lmrp  R Documentation 
Computes the L
moments or trimmed L
moments
of a probability distribution
given its cumulative distribution function (for function lmrp
)
or quantile function (for function lmrq
).
lmrp(pfunc, ..., bounds=c(Inf,Inf), symm=FALSE, order=1:4,
ratios=TRUE, trim=0, acc=1e6, subdiv=100, verbose=FALSE)
lmrq(qfunc, ..., symm=FALSE, order=1:4, ratios=TRUE, trim=0,
acc=1e6, subdiv=100, verbose=FALSE)
pfunc 
Cumulative distribution function. 
qfunc 
Quantile function. 
... 
Arguments to 
bounds 
Either a vector of length 2, containing the lower and upper bounds of the distribution, or a function that calculates these bounds given the distribution parameters as inputs. 
symm 
For For If the distribution is symmetric, oddorder 
order 
Orders of the 
ratios 
Logical. If 
trim 
Degree of trimming.
If a single value, symmetric trimming of the specified degree will be used.
If a vector of length 2, the two values
indicate the degrees of trimming at the lower and upper ends of the
“conceptual sample” (Elamir and Seheult, 2003) of order statistics
that is used to define the trimmed 
acc 
Requested accuracy. The function will try to achieve
this level of accuracy, as relative error for 
subdiv 
Maximum number of subintervals used in numerical integration. 
verbose 
Logical. If 
Computations use expressions in Hosking (2007):
eq. (7) for lmrp
, eq. (5) for lmrq
.
Integrals in those expressions are computed by numerical integration.
If verbose=FALSE
and ratios=FALSE
,
a numeric vector containing the L
moments.
If verbose=FALSE
and ratios=TRUE
,
a numeric vector containing the L
moments (of orders 1 and 2)
and L
moment ratios (of orders 3 and higher).
If verbose=TRUE
, a data frame with columns as follows:
value 

abs.error 
Estimate of the absolute error in the computed value. 
message 

pfunc
and qfunc
can be either the standard R form of
cumulative distribution function or quantile function
(i.e. for a distribution with r
parameters, the first argument is the
variate x
or the probability p
and the next r
arguments
are the parameters of the distribution) or the cdf...
or
qua...
forms used throughout the lmom package
(i.e. the first argument is the variate x
or probability p
and the second argument is a vector containing the parameter values).
Even for the R form, however, starting values for the parameters
are supplied as a vector start
.
If bounds
is a function, its arguments must match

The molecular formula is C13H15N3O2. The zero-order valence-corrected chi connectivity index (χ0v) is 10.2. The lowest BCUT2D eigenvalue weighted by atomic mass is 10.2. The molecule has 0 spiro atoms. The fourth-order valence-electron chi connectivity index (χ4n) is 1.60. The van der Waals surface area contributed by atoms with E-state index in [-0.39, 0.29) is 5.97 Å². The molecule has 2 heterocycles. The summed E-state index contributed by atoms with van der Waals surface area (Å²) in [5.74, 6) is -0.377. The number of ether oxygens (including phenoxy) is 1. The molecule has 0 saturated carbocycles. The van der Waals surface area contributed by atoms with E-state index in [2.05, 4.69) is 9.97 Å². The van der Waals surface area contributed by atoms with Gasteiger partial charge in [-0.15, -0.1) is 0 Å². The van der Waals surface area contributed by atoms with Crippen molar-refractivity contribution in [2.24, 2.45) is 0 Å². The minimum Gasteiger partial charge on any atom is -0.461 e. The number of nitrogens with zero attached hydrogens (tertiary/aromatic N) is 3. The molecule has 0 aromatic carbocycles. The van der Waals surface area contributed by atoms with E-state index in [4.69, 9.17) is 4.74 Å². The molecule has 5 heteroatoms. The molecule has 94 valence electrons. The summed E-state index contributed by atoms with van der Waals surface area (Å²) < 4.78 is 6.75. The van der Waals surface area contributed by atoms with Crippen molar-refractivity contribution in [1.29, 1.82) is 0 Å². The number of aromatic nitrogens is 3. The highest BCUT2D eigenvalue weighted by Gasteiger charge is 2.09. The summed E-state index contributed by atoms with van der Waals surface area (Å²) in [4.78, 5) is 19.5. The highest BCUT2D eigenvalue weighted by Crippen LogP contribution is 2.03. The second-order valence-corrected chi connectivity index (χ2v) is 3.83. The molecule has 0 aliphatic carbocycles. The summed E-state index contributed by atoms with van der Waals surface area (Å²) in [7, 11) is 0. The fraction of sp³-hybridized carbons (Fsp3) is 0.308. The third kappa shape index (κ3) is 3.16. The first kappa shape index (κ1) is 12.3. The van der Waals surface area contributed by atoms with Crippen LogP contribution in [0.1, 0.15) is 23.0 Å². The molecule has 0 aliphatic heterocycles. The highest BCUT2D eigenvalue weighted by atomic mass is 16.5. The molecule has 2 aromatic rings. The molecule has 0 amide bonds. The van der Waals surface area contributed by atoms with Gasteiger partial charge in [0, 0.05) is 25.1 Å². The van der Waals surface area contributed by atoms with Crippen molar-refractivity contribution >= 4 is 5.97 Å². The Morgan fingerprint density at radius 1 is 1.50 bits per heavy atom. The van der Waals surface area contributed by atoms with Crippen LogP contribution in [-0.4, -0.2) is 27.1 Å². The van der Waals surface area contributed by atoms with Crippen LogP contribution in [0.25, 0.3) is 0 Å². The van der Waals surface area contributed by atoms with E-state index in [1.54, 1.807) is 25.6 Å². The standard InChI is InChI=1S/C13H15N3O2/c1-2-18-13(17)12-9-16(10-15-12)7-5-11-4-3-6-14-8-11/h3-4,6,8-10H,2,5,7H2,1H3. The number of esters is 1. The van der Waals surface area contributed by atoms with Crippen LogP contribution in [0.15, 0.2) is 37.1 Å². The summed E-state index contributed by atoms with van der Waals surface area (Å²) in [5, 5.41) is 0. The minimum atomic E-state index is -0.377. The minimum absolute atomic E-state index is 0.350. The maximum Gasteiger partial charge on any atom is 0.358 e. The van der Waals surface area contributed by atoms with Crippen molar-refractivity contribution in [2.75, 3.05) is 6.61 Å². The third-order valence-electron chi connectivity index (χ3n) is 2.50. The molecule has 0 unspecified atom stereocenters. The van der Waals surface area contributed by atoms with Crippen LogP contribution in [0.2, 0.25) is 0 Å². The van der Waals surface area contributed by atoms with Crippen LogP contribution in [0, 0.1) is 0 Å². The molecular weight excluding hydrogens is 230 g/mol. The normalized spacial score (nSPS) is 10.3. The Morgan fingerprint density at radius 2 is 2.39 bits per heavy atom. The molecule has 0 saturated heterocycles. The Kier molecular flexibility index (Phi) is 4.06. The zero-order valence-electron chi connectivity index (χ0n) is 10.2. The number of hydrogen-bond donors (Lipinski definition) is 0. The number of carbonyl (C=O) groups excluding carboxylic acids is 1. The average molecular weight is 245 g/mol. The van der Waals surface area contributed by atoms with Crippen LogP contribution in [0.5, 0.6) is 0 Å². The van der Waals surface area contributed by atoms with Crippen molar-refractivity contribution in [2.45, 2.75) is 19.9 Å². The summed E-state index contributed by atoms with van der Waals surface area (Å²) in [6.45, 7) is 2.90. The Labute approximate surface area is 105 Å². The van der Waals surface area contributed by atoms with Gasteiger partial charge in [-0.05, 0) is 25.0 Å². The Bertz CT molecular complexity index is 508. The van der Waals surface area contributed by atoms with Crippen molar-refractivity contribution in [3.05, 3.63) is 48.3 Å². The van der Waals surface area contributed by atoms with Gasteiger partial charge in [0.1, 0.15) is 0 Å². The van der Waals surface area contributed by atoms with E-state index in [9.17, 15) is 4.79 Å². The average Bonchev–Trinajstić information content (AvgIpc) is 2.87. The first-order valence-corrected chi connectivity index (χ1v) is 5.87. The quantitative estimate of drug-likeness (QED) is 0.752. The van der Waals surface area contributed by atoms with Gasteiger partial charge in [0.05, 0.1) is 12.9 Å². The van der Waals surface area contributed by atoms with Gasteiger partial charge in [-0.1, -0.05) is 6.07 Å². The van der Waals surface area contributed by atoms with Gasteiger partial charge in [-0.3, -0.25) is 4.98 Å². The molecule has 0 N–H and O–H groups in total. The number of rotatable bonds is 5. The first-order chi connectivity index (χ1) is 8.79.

the distribution parameter arguments of pfunc
:
either a single vector, or a separate argument for each parameter.
Arguments bounds
, symm
, order
,
ratios
, trim
, acc
, subdiv
, and verbose
cannot be abbreviated and must be specified by their full names
(if abbreviated, the names would be matched to the arguments of
pfunc
or qfunc
).
In package lmom versions 1.6 and earlier, the “Details” section stated that
“Integrals in those expressions are computed by numerical integration,
using the R function integrate
”.
As of version 2.0, numerical integration uses an internal function that directly calls
(slightly modified versions of) Fortran routines in QUADPACK (Piessens et al. 1983).
R's own integrate
function uses C code “based on” the QUADPACK routines,
but in R versions 2.12.0 through 3.0.1 did not in every case reproduce the results
that would have been obtained with the Fortran code (this is R bug PR#15219).
J. R. M. Hosking jrmhosking@gmail.com
Elamir, E. A. H., and Seheult, A. H. (2003). Trimmed Lmoments. Computational Statistics and Data Analysis, 43, 299314.
Hosking, J. R. M. (2007). Some theory and practical uses of trimmed Lmoments. Journal of Statistical Planning and Inference, 137, 30243039.
Piessens, R., deDonckerKapenga, E., Uberhuber, C., and Kahaner, D. (1983). Quadpack: a Subroutine Package for Automatic Integration. Springer Verlag.
lmrexp
to compute (untrimmed) L
moments of specific distributions.
samlmu
to compute (trimmed or untrimmed) L
moments of a data sample.
pelp
and pelexp
,
to compute the parameters of a distribution given its (trimmed or untrimmed) L
moments.
## Generalized extremevalue (GEV) distribution
##  three ways to get its Lmoments
lmrp(cdfgev, c(2,3,0.2))
lmrq(quagev, c(2,3,0.2))
lmrgev(c(2,3,0.2), nmom=4)
## GEV bounds specified as a vector
lmrp(cdfgev, c(2,3,0.2), bounds=c(13,Inf))
## GEV bounds specified as a function  single vector of parameters
gevbounds < function(para) {
k < para[3]
b < para[1]+para[2]/k
c(ifelse(k<0, b, Inf), ifelse(k>0, b, Inf))
}
lmrp(cdfgev, c(2,3,0.2), bounds=gevbounds)
## GEV bounds specified as a function  separate parameters
pgev < function(x, xi, alpha, k)
pmin(1, pmax(0, exp(((1k*(xxi)/alpha)^(1/k)))))
pgevbounds < function(xi,alpha,k) {
b < xi+alpha/k
c(ifelse(k<0, b, Inf), ifelse(k>0, b, Inf))
}
lmrp(pgev, xi=2, alpha=3, k=0.2, bounds=pgevbounds)
## Normal distribution
lmrp(pnorm)
lmrp(pnorm, symm=0)
lmrp(pnorm, mean=2, sd=3, symm=2)
# For comparison, the exact values
lmrnor(c(2,3), nmom=4)
# Many Lmoment ratios of the exponential distribution
# This may warn that "the integral is probably divergent"
lmrq(qexp, order=3:20)
# ... nonetheless the computed values seem accurate:
# compare with the exact values, tau_r = 2/(r*(r1)):
cbind(exact=2/(3:20)/(2:19), lmrq(qexp, order=3:20, verbose=TRUE))
# Of course, sometimes the integral really is divergent
## Not run:
lmrq(function(p) (1p)^(1.5))
## End(Not run)
# And sometimes the integral is divergent but that's not what
# the warning says (at least on the author's system)
lmrp(pcauchy)
# Trimmed Lmoments for Cauchy distribution are finite
lmrp(pcauchy, symm=0, trim=1)
# Works for discrete distributions too, but often requires
# a largerthandefault value of 'subdiv'
lmrp(ppois, lambda=5, subdiv=1000)
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